Is Mother Nature the perfect housekeeper? One of the most controversial theories in modern science gained some credibility last week with new evidence that sea life may help regulate the Earth's temperature. For two decades, that has been a key tenet of the "Gaia" hypothesis proposed by British climatologist James Lovelock and U.S. biologist Lynn Margulis, which contends that the planet and its life forms collectively constitute a self-regulating "super-organism."

According to the theory, named for the Greek Earth goddess, colonies of ocean plankton are part of a "feedback" process that controls both the air temperature and their population. Plankton excrete a gas with sulfur compounds that create "cloud condensation nuclei," the seeds of clouds. When the temperature rises, plankton growth increases, and more gas is emitted into the atmosphere. Sulfates from the gas help form more clouds that block sunlight, reducing the temperature, restricting plankton and thus maintaining an equilibrium.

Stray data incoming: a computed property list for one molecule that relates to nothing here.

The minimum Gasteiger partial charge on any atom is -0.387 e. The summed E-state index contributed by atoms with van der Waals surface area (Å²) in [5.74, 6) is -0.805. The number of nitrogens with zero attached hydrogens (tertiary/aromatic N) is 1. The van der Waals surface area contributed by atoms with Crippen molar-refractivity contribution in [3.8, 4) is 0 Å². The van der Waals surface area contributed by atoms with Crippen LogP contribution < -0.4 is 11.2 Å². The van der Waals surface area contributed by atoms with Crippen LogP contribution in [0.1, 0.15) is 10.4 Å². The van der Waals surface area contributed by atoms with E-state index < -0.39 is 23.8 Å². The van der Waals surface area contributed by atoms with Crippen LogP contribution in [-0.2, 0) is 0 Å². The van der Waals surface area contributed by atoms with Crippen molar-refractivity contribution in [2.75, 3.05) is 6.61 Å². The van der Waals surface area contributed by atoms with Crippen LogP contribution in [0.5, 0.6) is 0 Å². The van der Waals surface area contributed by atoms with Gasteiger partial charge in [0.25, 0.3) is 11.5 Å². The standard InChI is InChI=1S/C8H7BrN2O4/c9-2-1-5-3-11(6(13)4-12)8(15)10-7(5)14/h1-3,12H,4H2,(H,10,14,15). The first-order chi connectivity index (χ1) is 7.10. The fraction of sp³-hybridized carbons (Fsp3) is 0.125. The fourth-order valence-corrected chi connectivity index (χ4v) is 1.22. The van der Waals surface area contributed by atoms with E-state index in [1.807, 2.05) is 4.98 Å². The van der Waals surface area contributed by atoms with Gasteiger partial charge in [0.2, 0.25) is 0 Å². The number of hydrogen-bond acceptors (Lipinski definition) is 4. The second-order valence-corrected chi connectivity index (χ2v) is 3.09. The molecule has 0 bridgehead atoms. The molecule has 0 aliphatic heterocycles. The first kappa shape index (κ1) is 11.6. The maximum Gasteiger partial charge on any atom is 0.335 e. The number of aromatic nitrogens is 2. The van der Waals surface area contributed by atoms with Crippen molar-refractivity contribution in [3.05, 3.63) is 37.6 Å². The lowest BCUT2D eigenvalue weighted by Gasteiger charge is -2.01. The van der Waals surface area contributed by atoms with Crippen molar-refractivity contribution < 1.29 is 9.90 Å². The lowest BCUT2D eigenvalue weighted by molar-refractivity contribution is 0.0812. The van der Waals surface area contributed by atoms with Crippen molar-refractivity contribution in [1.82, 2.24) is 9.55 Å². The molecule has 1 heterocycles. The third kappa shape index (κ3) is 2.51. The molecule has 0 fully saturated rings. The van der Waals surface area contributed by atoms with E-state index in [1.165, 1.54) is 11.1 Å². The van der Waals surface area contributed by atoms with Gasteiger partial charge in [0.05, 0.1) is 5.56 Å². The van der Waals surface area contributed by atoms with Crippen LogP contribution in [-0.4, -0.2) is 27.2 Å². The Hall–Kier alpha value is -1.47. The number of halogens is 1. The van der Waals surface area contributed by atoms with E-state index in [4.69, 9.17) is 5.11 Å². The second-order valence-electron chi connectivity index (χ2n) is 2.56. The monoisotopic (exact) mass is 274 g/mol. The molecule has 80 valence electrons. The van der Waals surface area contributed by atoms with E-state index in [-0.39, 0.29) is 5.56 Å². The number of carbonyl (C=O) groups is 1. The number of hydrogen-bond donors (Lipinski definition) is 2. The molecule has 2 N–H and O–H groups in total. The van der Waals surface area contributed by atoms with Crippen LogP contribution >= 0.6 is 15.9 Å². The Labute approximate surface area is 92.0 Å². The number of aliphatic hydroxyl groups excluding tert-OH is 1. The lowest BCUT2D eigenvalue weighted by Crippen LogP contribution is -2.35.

In the current issue of the journal Nature, three Australian scientists report that 20 months of readings at Cape Grim in the South Pacific confirm a connection between plankton gas emissions and cloud-seeding sulfur compounds. Other correlations remain unproved, but the results lend weight to the idea that Gaia knows best.